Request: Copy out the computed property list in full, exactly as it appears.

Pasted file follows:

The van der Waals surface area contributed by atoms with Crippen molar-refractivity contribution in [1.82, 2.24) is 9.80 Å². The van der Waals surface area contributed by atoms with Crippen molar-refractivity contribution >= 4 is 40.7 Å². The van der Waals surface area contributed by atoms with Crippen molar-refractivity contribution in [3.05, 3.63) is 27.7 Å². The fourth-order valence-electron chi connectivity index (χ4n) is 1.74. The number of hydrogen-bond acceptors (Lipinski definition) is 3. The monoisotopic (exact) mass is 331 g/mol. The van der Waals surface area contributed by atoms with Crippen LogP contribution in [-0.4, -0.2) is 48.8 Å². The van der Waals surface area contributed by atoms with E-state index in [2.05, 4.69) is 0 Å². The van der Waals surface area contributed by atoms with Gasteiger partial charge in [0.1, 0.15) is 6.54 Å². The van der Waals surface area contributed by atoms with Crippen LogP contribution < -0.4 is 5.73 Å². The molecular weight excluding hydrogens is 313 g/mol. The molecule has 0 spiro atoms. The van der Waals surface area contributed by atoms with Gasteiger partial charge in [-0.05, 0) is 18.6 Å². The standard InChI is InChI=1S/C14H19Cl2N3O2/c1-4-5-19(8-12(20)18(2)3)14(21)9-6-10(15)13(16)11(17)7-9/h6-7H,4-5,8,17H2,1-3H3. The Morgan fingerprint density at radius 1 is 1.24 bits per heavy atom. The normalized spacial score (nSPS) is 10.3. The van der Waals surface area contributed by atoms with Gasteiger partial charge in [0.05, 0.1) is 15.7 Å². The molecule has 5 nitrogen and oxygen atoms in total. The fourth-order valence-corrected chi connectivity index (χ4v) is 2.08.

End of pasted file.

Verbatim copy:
The van der Waals surface area contributed by atoms with Crippen molar-refractivity contribution in [1.82, 2.24) is 9.80 Å². The van der Waals surface area contributed by atoms with Crippen molar-refractivity contribution >= 4 is 40.7 Å². The van der Waals surface area contributed by atoms with Crippen molar-refractivity contribution in [3.05, 3.63) is 27.7 Å². The fourth-order valence-electron chi connectivity index (χ4n) is 1.74. The number of hydrogen-bond acceptors (Lipinski definition) is 3. The monoisotopic (exact) mass is 331 g/mol. The van der Waals surface area contributed by atoms with Crippen LogP contribution in [-0.4, -0.2) is 48.8 Å². The van der Waals surface area contributed by atoms with E-state index in [2.05, 4.69) is 0 Å². The van der Waals surface area contributed by atoms with Gasteiger partial charge in [0.1, 0.15) is 6.54 Å². The van der Waals surface area contributed by atoms with Crippen LogP contribution < -0.4 is 5.73 Å². The molecular weight excluding hydrogens is 313 g/mol. The molecule has 0 spiro atoms. The van der Waals surface area contributed by atoms with Gasteiger partial charge in [-0.05, 0) is 18.6 Å². The standard InChI is InChI=1S/C14H19Cl2N3O2/c1-4-5-19(8-12(20)18(2)3)14(21)9-6-10(15)13(16)11(17)7-9/h6-7H,4-5,8,17H2,1-3H3. The Morgan fingerprint density at radius 1 is 1.24 bits per heavy atom. The normalized spacial score (nSPS) is 10.3. The van der Waals surface area contributed by atoms with Gasteiger partial charge in [0.05, 0.1) is 15.7 Å². The molecule has 5 nitrogen and oxygen atoms in total. The fourth-order valence-corrected chi connectivity index (χ4v) is 2.08.